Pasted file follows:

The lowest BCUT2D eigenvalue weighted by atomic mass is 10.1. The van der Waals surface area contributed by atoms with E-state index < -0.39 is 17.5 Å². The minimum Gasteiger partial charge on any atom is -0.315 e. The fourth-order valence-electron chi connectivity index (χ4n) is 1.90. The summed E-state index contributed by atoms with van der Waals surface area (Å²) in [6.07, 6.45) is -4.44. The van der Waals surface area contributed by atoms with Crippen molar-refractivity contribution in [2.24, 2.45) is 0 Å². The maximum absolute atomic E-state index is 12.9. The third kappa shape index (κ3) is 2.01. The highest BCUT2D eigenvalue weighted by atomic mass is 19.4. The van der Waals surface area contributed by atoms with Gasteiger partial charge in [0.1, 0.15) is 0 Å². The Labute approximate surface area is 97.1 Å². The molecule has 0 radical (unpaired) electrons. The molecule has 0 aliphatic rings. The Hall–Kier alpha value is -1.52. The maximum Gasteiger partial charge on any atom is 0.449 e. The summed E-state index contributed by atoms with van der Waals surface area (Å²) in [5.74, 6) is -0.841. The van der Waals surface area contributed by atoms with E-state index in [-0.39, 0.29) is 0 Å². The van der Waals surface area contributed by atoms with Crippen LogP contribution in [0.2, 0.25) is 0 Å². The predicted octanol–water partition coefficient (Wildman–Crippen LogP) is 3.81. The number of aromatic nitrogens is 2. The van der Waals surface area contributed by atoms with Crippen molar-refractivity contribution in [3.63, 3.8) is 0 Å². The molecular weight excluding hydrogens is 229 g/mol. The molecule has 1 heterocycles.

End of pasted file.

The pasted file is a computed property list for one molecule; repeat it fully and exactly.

The lowest BCUT2D eigenvalue weighted by atomic mass is 10.1. The van der Waals surface area contributed by atoms with E-state index < -0.39 is 17.5 Å². The minimum Gasteiger partial charge on any atom is -0.315 e. The fourth-order valence-electron chi connectivity index (χ4n) is 1.90. The summed E-state index contributed by atoms with van der Waals surface area (Å²) in [6.07, 6.45) is -4.44. The van der Waals surface area contributed by atoms with Crippen molar-refractivity contribution in [2.24, 2.45) is 0 Å². The maximum absolute atomic E-state index is 12.9. The third kappa shape index (κ3) is 2.01. The highest BCUT2D eigenvalue weighted by atomic mass is 19.4. The van der Waals surface area contributed by atoms with Gasteiger partial charge in [0.1, 0.15) is 0 Å². The Labute approximate surface area is 97.1 Å². The molecule has 0 radical (unpaired) electrons. The molecule has 0 aliphatic rings. The Hall–Kier alpha value is -1.52. The maximum Gasteiger partial charge on any atom is 0.449 e. The summed E-state index contributed by atoms with van der Waals surface area (Å²) in [5.74, 6) is -0.841. The van der Waals surface area contributed by atoms with E-state index in [-0.39, 0.29) is 0 Å². The van der Waals surface area contributed by atoms with Crippen LogP contribution in [0.2, 0.25) is 0 Å². The predicted octanol–water partition coefficient (Wildman–Crippen LogP) is 3.81. The number of aromatic nitrogens is 2. The van der Waals surface area contributed by atoms with Crippen molar-refractivity contribution in [3.63, 3.8) is 0 Å². The molecular weight excluding hydrogens is 229 g/mol. The molecule has 1 heterocycles.